How to Protect Your Senior Leaders from Burnout: Simple, Company-Wide Leadership Behaviour Changes to Help 

Business woman stress and burnout

By Andy Brown

Protecting senior leaders from burnout is essential for sustainable business success. This article from award-winning leadership coach and Amazon best-selling author, Andy Brown, outlines a three-step programme to help senior leadership teams recognise and manage their emotional overdrafts by; 1) Understanding emotional overdraft and its impact, 2) Recognising individual triggers, and 3) Applying the 20% rule to enhance leadership impact and resilience. 

Senior leaders often find themselves subsidising their business success at the cost of their own physical and mental wellbeing – what I call their ‘emotional overdraft’.  Living in your emotional overdraft leads to stress, overwhelm, and eventually, burnout. For the business it equates to a less resilient organisation, more sick days and a significantly less impactful senior leadership team.   

Understanding the Emotional Overdraft 

The emotional overdraft bookAn emotional overdraft occurs when leaders expend more emotional and mental resources than they can replenish, leading to diminished resilience and effectiveness. It’s the invisible line in a company’s P&L and can significantly impact both personal wellbeing and professional performance. Embedding an understanding of the emotional overdraft into your senior leadership team can multiply and accelerate positive business outcomes, strengthen team resilience, and foster mutual support among team members. 

Step 1: Recognise the Ubiquity of Emotional Overdrafts 

The first step in protecting senior leaders from burnout is acknowledging that everyone, including themselves, operates with an emotional overdraft. Every leader I’ve worked with, regardless of their success, has experienced this to some degree. By recognising this universal challenge, leaders can begin to monitor their emotional wellbeing proactively. 

Step 2: Identify Individual Drivers and Behaviours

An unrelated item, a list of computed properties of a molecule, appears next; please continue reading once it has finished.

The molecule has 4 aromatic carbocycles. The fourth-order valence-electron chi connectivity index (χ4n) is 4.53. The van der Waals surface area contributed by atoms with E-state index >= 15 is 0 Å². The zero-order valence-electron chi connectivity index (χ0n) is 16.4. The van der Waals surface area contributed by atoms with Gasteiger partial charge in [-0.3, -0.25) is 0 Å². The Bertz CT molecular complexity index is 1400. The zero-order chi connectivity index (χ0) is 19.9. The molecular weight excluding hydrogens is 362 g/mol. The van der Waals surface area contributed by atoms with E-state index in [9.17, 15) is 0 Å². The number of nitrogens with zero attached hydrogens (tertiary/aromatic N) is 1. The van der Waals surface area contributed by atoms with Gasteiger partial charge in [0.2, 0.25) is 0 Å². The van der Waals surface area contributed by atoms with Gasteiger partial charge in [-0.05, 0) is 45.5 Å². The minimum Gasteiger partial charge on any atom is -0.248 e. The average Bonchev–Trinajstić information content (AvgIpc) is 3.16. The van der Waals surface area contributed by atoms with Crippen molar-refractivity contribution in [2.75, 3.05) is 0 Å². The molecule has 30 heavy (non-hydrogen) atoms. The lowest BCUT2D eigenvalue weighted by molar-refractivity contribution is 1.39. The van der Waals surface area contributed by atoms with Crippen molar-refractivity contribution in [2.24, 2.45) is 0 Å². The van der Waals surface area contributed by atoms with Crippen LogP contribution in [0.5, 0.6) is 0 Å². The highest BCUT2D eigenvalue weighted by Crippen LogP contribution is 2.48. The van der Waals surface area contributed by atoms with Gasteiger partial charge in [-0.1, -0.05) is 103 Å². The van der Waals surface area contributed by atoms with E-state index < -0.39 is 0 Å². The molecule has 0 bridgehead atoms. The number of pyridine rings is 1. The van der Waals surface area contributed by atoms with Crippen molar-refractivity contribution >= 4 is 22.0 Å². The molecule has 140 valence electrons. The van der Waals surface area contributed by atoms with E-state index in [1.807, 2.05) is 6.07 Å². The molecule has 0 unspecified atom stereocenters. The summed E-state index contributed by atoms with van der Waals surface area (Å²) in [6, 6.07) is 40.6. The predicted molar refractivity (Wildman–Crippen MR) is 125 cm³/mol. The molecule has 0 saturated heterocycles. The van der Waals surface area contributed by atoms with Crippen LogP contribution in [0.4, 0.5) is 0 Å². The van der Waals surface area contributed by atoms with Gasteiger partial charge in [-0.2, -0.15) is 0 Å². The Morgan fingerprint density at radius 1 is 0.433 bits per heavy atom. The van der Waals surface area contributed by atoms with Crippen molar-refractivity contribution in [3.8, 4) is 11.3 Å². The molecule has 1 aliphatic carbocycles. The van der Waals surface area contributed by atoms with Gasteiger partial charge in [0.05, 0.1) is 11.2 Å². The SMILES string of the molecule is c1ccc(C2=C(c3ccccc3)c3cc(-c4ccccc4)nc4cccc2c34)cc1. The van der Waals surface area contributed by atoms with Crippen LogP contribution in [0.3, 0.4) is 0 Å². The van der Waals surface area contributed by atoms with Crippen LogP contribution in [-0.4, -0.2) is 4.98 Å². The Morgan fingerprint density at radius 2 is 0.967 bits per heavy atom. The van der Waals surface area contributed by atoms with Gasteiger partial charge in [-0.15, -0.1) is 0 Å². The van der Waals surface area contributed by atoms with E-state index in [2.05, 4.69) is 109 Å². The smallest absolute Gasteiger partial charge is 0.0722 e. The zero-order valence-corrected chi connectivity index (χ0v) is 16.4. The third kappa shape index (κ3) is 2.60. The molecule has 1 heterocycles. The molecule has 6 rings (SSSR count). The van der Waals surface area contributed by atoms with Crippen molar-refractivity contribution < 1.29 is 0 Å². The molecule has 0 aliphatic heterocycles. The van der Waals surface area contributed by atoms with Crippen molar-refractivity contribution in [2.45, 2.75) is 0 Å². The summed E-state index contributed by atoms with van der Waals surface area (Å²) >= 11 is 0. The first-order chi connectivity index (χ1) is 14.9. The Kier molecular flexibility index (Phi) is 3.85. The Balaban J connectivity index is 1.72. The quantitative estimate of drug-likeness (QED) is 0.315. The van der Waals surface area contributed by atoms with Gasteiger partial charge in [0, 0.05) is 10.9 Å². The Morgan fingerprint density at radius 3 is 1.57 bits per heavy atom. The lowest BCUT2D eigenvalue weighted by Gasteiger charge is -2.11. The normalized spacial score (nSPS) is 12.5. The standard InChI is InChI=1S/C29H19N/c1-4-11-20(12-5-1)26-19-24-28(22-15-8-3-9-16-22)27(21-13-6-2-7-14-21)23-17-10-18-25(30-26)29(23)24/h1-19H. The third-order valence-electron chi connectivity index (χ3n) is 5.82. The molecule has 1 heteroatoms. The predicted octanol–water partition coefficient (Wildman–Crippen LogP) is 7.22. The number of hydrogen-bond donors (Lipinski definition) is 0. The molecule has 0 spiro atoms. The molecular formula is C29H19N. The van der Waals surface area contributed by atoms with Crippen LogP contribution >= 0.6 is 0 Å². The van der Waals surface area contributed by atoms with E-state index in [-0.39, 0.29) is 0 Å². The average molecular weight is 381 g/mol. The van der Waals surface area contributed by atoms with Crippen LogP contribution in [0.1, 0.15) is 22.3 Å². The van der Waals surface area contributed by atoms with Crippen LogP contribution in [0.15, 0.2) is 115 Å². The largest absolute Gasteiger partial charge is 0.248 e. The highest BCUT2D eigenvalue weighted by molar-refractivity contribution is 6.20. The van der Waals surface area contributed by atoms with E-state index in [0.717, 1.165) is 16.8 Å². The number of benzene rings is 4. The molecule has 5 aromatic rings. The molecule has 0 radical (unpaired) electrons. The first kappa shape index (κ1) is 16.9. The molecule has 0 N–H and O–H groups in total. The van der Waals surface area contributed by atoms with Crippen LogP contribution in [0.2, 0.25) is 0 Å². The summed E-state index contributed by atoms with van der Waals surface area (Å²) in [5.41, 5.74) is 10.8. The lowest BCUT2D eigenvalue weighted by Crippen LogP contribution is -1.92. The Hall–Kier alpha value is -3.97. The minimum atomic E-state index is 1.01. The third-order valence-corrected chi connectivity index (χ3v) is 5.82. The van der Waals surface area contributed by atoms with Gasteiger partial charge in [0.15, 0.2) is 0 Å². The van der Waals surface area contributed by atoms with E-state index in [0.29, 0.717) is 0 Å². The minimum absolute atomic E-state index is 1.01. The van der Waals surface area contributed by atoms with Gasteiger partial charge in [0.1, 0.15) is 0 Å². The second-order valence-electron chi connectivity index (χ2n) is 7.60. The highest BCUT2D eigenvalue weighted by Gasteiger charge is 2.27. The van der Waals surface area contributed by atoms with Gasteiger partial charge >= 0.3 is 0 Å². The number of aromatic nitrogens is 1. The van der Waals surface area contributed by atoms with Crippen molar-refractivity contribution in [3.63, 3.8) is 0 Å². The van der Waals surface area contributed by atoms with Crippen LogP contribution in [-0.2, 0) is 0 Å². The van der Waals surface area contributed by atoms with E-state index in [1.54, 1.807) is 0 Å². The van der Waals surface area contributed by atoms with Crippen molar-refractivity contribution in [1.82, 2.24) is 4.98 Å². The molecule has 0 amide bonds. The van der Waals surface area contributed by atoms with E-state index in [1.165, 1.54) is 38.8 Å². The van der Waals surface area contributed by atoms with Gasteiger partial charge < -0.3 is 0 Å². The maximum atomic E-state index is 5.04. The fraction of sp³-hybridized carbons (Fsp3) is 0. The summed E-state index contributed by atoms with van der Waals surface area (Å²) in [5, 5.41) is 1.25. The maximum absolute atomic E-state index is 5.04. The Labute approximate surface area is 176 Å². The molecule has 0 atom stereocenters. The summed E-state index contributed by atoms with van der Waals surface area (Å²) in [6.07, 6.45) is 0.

Understanding how emotional overdrafts manifest individually is crucial. In my research, I’ve identified ten drivers and resulting behaviours that often lead to emotional overdraft: 

  1. Duty: Feeling that it’s their responsibility to take on tasks, often to the detriment of personal time. 
  2. Self-worth: Associating their value with their professional achievements. 
  3. Trust: Struggling to delegate because they believe only they can do the job right. 
  4. Empathy: Overextending themselves to support others, neglecting their own needs. 
  5. JFDI (Just Flipping Do It): Taking on tasks impulsively to get things done quickly. 
  6. Urgency: Constantly feeling rushed and pressured. 
  7. Cost: Worrying about the financial implications of delegating tasks or hiring help. 
  8. At a Loss: Feeling stuck and out of ideas, leading to frustration and burnout. 
  9. Load Balancing: Juggling multiple roles and responsibilities without adequate support. 
  10. Expectation: Believing stress and struggle are inherent to leadership roles. 

Leaders can use tools like the Emotional Overdraft Self-Assessment to identify their specific triggers and understand how these drivers impact their daily lives. 

Step 3: Implement the 20% Rule to Improve Leadership Impact 

One effective strategy to mitigate your senior teams’ emotional overdraft is to ask them all to try the 20% rule. Leaders often allocate their time as follows: 

  • 20% on tasks only they can perform. 
  • 20% on skilled tasks that others could do with the right experience. 
  • 20% on complex work that doesn’t require specialist expertise. 
  • 20% on tasks that others in their team can handle. 
  • 20% on routine tasks that anyone could do. 

By eliminating the last 20%, leaders can double the time spent on core responsibilities, focusing on tasks that truly require their expertise. This not only enhances their impact but also reduces unnecessary stress and workload. 

Putting It into Practice 

To embed these principles into your senior leadership team: 

  1. Collect and monitor data: Encourage leaders to track their emotional overdraft and share the results regularly. This visibility builds a level of accountability and supports collective efforts to reduce these overdrafts. 
  2. Support each other: Build a culture of mutual support where leaders help each other identify and address their emotional triggers. This not only alleviates individual burdens but also strengthens the team’s overall resilience. 

Protecting senior leaders from burnout through awareness, recognition of individual triggers, and practical strategies like the 20% rule can lead to a more resilient and effective leadership team. By prioritising emotional wellbeing, organisations can ensure long-term success and create a healthier, more sustainable work environment.

About the Author

Andy BrownAndy Brown is a bestselling author and renowned leadership coach with over 25 years of experience. His book, The Emotional Overdraft: 10 Simple Changes for Balancing Business Success and Wellbeing, provides actionable insights for leaders looking to achieve professional success without sacrificing their mental and physical health. 


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